The world of fine dining isn’t what it used to be. Where once gourmet menus were populated by food that included heavy sauces and thick pastas, now people are looking for something a bit different. The rise in the vegan and vegetarian movements have led to many diners favoring vegetables — and for that matter, it’s led to them seeking vegetables and edible plants that are a bit beyond the norm. This presents an exciting challenges for chefs and restaurants. With recent advances being made in cooking, plants are not only used in savory dishes, but sweet ones as well. The discovery and popularity of organic micro greens has changed the game, and things like edible blossoms and candied flowers are also transforming how we look at food. One thing is to be sure: as much as we experiment, we also need to be careful with these delicate foods. There are many uses for organic micro greens; but they also need to be handled with care. With the right kind of creativity, new and exciting edible plants can be used as much more than a garnish. This delights and draws in the foodie crowd; and it’s inspiring a whole new generation of chefs.
Organic Micro Greens: Knowing Your Food
Organic micro greens may sound like a foreign concept to some — but in fact, they’ve been around much longer than many chefs would imagine. Microgreens have been in use for about 20 to 30 years, and there’s no sign of their popularity slowing down in the near future. Typically, the quality of a microgreen is measured by a certain scale. This scale ranges from one, meaning to poor, to five, meaning excellent. The marketability threshold for a microgreen is three and up, with a product below three being unmarketable due to its appearance or some other reason. Make no mistake: these are high-maintenance plants. Unlike certain other plants, microgreens cannot be grown casually. To grow your own microgreens for your restaurant is a waste of time and money. Professional chefs buy their microgreens from professional microgreen growers, who are able to properly accommodate the specific needs of these plants. Even after they’re bought, microgreens must be carefully stored lest they go to waste. The optimal temperature for storing microgreens is four degrees Celsius, or 39.2 degrees Fahrenheit. Of course, microgreens are certainly worth the trouble. And they’re not the only edible plants making a splash in the culinary world. There are 100 different types of common garden flowers that are both edible and palatable.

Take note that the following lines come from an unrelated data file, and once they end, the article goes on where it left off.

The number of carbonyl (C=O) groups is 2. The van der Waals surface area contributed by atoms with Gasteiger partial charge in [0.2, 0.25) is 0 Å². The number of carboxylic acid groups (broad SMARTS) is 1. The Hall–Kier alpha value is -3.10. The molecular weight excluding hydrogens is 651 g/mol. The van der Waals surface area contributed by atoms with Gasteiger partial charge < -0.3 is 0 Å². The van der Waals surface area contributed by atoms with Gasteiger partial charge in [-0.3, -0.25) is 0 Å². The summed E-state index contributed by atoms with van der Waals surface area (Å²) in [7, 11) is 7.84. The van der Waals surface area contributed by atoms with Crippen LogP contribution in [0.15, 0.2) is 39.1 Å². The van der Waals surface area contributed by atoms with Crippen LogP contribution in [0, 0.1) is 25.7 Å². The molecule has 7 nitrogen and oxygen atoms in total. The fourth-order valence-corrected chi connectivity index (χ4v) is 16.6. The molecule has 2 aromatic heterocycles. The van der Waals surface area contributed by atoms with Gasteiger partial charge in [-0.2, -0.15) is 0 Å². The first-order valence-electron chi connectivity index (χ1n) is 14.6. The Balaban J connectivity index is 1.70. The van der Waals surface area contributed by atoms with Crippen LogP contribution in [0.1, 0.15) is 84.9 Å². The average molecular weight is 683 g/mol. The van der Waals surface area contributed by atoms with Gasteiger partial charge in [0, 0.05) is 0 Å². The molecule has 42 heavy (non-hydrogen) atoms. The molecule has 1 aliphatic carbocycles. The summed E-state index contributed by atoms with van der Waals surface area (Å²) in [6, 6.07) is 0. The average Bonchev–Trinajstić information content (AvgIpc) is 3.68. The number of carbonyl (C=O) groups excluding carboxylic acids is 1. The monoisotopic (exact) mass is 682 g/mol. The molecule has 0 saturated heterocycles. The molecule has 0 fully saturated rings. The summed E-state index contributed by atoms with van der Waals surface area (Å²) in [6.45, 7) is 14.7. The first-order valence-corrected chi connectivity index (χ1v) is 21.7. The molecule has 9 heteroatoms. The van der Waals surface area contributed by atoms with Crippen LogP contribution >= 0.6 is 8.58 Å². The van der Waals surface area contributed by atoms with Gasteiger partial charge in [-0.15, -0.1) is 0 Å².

Microgreens And Edible Flowers: A Few Types
Of course, we can’t list every type of micogreen and edible flower out there. But we can discuss a few of the more popular types on the market. Microgreens are often used for more savory foods, while edible flowers are often candied and added to sweets, though this can depend on the flavor of the flower. Some of the popular microgreens on the market include cabbage microgreens, basil microgreens, and even amaranth microgreens. However, broccoli, beets, and yes, brussel sprouts can be found in micogreen form as well. Not only are these micogreens tasty — they’re also delicious. When it comes to blossoms — well, there are many varieties of edible flowers. In recent years, crystallized roses have become delicacies. Crystalized pansies and violas are also quite popular. In the baking industry, real flowers are beginning to take the place of flowers made of frosting or fondant. In fact, a major wedding trend is to choose edible flowers to decorate cakes or cupcakes. This certainly delights and impresses guests!
At the end of the day, the options for using microgreens and edible flowers are virtually endless. Perhaps what is most exciting about the popularity of these foods are their health benefits. But really — it’s just exciting to have a new type of food to get creative with.